• Bookmark

Improving Business With COBIT 5

By Sushil Chatterji, CGEIT, CEA, CMC

COBIT Focus | 20 June 2016

Benefits realization of IT-enabled investments is a strategic imperative. In a 2008 study on benefits realization, researchers found that in the majority of enterprises surveyed (57%), less than half of the change initiatives undertaken delivered the expected business benefits.1 This conclusion is consistent with earlier studies that show that that the majority of IT-enabled initiatives are judged to be unsuccessful. Clearly there is an underlying message that the effectiveness of business benefits realization (BBR) could be improved, and with COBIT 5 as the business-IT framework of choice, better practices and better outcomes can be expected.

The subject of business benefits improvement of IT-enabled investments has long been of interest to business executives and managers, but it has been somewhat overshadowed by the predominance of keep the lights on (KTLO) share of the IT budget. Now, thanks to recent developments to boost IT productivity (cloud computing, development and operations [DevOps], Agile/Lean, etc.), the KTLO share has been dramatically reduced to make room for more business-focused, IT-enabled investments. This gives rise to the imminent growth in significance of improved practices and outcomes in this area. One indication of this is the dozen or so books and research papers published in this area in just the past 5 years.

The subject of business benefits improvement of IT-enabled investments has long been of interest to business executives and managers, but it has been somewhat overshadowed by the predominance of keep the lights on share of the IT budget.

This article is a brief synopsis of ISACA’s publication, COBIT 5 for Business Benefits Realization. This publication is part of a continuing series of practitioner guides based on the COBIT 5 framework. The following guides in the series have already been published:


Just what is meant by BBR? The common definition can be found for terms with similar sounding titles such as benefits realization management (BRM) or simply benefits management (BM). While a number of similar definitions of business benefits exist in the literature, one definition for BRM provided by pioneer and author Gerald Bradley is “the process of organizing and management, so that potential benefits, arising from investment in change, are actually achieved.” He further explains that BRM is a continuous process running through the whole change life cycle and should be the central theme of any change initiative, whether applied to the whole portfolio, a program, or a project.2 According to Bradley, BRM recognizes the starting position (current status, drivers for change, stakeholders and cultural factors). Next, through active engagement with the business, BRM articulates and establishes the end point (vision supported by objectives and benefits). Then, and only then, BRM determines the changes required to achieve this goal—enablers and business changes.

BRM includes “Enablers.” Bradley uses this term in the context of benefits related to change, and defines an enabler as “something that can be developed/built/acquired, normally from outside the environment in which it will be embedded and where the benefits will be realized.”3 He explains that an enabler may be any of the people, process, information and technology (PPIT) types and is normally costed, budgeted and formally planned, usually within a project or program. (The use of the term “enabler” here is not to be confused with the COBIT 5 enablers). According to Bradley, the other type of change that is associated with benefits is business change, which he defines as “a change which occurs within the business/operational environment, often a new way of working or a new business state, which may utilize a new enabler.”4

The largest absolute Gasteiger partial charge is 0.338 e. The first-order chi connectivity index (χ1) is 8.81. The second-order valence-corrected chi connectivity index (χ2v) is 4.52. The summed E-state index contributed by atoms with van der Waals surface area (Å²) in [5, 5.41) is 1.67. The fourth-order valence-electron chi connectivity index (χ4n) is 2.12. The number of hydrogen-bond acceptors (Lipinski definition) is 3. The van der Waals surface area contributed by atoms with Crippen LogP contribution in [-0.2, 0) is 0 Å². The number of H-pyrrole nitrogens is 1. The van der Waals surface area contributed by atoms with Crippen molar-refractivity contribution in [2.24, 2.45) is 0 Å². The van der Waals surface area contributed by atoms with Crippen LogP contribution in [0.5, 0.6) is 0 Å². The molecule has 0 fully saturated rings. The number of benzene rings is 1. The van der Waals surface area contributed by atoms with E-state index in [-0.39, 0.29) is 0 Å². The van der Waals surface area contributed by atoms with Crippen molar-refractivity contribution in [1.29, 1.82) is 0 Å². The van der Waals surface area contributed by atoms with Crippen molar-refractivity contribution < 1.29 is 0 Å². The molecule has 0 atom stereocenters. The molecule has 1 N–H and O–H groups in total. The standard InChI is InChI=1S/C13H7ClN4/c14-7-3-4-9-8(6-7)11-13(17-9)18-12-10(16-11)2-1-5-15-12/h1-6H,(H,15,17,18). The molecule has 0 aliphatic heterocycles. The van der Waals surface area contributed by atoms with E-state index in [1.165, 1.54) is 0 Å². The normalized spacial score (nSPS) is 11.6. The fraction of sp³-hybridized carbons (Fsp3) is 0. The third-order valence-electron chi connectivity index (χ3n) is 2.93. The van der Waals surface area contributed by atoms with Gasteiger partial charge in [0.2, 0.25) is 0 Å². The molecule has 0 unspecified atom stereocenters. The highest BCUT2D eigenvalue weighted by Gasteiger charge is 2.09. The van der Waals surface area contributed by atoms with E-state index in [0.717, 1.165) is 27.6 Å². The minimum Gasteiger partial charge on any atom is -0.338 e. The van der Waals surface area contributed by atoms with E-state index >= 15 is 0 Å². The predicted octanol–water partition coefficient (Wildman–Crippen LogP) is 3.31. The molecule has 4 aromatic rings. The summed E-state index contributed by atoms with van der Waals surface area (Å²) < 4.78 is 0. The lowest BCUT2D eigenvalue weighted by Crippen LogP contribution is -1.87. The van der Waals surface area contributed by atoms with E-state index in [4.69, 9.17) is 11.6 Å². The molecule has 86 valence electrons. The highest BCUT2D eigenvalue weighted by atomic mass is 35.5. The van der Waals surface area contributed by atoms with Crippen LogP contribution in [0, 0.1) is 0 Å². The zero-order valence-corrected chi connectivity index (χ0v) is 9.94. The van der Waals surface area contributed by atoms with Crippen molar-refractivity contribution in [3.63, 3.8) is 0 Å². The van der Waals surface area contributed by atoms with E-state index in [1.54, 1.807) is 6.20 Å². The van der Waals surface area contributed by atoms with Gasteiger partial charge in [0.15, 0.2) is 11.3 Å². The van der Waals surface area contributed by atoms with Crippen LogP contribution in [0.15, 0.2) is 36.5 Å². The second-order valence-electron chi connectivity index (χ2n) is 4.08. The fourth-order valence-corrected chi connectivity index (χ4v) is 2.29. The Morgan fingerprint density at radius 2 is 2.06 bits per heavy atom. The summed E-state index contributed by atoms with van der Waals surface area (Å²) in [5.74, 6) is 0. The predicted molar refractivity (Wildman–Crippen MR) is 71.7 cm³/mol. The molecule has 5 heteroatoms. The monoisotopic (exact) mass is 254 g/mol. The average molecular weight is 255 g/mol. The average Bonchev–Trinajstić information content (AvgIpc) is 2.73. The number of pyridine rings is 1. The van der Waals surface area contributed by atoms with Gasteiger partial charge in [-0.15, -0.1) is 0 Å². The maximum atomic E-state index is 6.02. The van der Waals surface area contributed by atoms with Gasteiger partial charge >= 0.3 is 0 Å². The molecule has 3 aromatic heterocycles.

Insights on Enterprise Strategic Planning5

Boards and management teams need to steer their organizations into a competitive battle, to attack or respond appropriately in order to take advantage of growth opportunities. They need to identify and leverage disruptive technology innovation trends, patterns and possibilities, especially as the global marketplace constantly evolves. They need to plan for changing customer preferences, unforeseen competitor moves and drastic regulatory changes. They need to become more nimble and flexible, to respond to change faster than their competitors in a volatile environment.

With the recent surge of disruptive technologies and technology innovation, predictability has sharply declined and static strategic plans have become obsolete in most industries. As organizations acknowledge greater unpredictability and shorter time to market for new capabilities, many are moving toward a dynamic strategy in which strategic plans and business models are constantly reviewed, tested and updated (figure 1).

Figure 1—Dynamic Strategic Planning Process

Source: David Roche and Eric Kordt. Reprinted with permission.

IT is now seen not only as an enabler, but as a possible game changer/transformer and an asset that can be leveraged to develop alternative business models, grow revenue streams and outperform competitors. As a result, many organizations are bringing IT to the strategy development and planning tables. In a study comprised of more than 40 interviews, 8 out of 10 people in the Australian financial services sector stated that IT was integrated with their enterprise strategic planning process.6

When an organization’s leadership team does strategic planning for the first time, it may set aspirations for what it would like the organization to achieve. Many organizations articulate these aspirations as vision, mission and value statements and a desired future state. Some leaders reflect on how to differentiate themselves from their competitors, how to compete and win in their market. Others might focus on how their organization should move from the current state to the desired future state.

An organization’s strategy is the set of goals, measures of success and milestones required, potentially over a number of years, to attain those aspirations. The set of goals and milestones may be related to market and customer segments, products and services, channels for selling and servicing customers, and targeted locations. This strategy ensures that the organization runs effectively and efficiently, by: